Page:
Japanese megabanks and securities firms have over the past 12 months begun to price the cost of counterparty credit risk into corporate derivatives trades, according to dealers, bringing them more into line with their international peers.
Local banks only recently agreed to account for an adjustment to the fair value of a derivatives portfolio for counterparty credit risk, known as a credit valuation adjustment (CVA). As a result, this cost, and in some cases even the cost of funding imperfectly collateralised trades, known as a funding valuation adjustment (FVA), is now routinely being incorporated in Japanese banks’ pricing for new swap trades.
“Relatively recently in Japan a CVA market has taken root and the result last year is that CVA and FVA are being reflected in the pricing of our corporate business,” Naoki Kasai, general manager of the credit office in asset liability management at Mizuho Bank, said in a panel at Risk.net’s Collateral Management Japan forum in Tokyo on June 5. In March, the bank revealed a ¥30 billion ($280 million) loss from the introduction of CVA into its accounts, and more banks are eventually expected to make the move.
Corporate derivatives trades are usually long dated and uncollateralised, meaning they generate significant counterparty credit risks. As the trades are usually hedged in the interdealer market with cleared swaps, which are fully collateralised, they can generate a funding requirement if the corporate leg is out-of-the-money.
Until this year, only Nomura had accounted for CVA. Bank capital regulations require dealers to hold capital against CVA, but if banks do not account for it, under local Japanese accounting rules they don’t have to pass these costs on to clients.
Absorbing the CVA cost helped Japanese banks dominate the local corporate swap market, as international rivals that factored in these charges were forced to quote more than 10 basis points higher on derivatives trades. Over the past year, the difference in spread quoted by local and international banks is said to have halved, according to people familiar with the market.
The banks are said to have begun pricing in CVA following discussions with regulators and industry bodies as part of a working group convened by the Japanese Bankers Association in 2017, where it was agreed that a credit default swap-based measure of CVA should be phased in across the participating banks.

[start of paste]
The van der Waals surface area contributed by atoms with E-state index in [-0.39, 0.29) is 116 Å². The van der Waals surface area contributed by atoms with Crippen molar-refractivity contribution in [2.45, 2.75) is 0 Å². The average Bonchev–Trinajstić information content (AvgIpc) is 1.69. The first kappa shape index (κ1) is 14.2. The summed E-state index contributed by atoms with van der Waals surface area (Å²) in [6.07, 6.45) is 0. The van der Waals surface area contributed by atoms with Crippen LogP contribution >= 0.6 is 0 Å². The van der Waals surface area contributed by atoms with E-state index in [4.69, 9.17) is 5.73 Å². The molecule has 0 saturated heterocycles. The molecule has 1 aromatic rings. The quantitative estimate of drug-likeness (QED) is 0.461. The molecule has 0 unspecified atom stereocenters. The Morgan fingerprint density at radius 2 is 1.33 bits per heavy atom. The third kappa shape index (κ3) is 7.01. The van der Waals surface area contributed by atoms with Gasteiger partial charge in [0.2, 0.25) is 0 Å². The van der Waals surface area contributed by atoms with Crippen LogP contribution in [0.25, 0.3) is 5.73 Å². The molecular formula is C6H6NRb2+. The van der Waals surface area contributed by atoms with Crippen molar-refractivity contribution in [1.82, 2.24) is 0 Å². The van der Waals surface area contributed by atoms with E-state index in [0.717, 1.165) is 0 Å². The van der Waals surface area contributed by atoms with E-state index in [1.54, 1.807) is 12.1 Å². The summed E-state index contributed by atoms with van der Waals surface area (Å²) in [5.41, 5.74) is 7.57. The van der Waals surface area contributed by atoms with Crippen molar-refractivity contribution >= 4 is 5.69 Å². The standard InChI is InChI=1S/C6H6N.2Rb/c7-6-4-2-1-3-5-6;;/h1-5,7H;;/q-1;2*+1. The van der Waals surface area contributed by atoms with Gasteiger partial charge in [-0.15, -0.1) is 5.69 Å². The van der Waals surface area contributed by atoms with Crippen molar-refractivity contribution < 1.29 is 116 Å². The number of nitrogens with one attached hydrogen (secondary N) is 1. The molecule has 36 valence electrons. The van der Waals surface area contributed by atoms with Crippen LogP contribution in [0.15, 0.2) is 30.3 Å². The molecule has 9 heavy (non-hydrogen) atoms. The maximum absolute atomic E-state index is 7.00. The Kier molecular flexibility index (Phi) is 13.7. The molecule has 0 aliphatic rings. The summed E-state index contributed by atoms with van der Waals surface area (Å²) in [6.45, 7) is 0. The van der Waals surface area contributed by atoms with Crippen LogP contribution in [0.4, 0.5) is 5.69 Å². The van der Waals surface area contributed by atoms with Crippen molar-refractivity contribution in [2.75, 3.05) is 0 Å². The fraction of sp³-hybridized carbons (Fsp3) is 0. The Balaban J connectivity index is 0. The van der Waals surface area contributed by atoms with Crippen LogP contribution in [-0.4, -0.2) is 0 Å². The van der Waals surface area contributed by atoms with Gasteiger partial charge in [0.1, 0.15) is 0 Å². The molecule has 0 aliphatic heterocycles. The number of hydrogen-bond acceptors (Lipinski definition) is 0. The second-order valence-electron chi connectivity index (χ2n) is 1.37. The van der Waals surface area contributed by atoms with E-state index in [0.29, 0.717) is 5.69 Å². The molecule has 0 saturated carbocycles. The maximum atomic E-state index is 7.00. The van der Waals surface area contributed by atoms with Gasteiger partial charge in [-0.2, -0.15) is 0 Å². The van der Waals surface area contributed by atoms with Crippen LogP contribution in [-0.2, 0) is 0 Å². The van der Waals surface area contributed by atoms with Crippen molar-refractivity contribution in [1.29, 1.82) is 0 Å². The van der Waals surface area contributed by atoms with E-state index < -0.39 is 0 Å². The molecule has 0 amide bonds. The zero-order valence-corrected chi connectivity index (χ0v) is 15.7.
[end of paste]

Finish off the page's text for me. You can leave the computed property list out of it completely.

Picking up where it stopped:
The CVA adoption is already impacting the competitiveness of the megabanks and securities firms relative to international banks, said Satoshi Kumeta, director of the fixed income currency and commodity department at Daiwa Securities in Tokyo, on the same panel.
At Daiwa, which established its derivatives valuation adjustment desk in 2017, CVA’s impact on pricing has required some explanation internally, particularly with respect to sales executives.
“With CVA included in the pricing process, sometimes we lose in competition with our peers, and the sales side will raise objections to that,” Kumeta said. “I belong to the front office, so I feel a dilemma, but without consideration of the risk or offering whatever price we can to get the business, we might be sorry for that in the future.”
Mizuho’s Kasai believes the loss of competitiveness on certain trades has a silver lining. He hinted that the competitive advantage the Japanese megabanks and securities firms have long enjoyed against their international rivals in the local derivatives market was, perhaps, unhealthy from a risk management perspective.
For the Japanese banks, it creates what he described as “adverse selection”, where local banks end up with a high proportion of trades with riskier counterparties, as these generate the most CVA.
“In Japan, if we price things differently [to international practice] what happens is the poor transactions are concentrated here in Japan,” he said. “That could lead to major risks and major costs, so we have to avoid that.”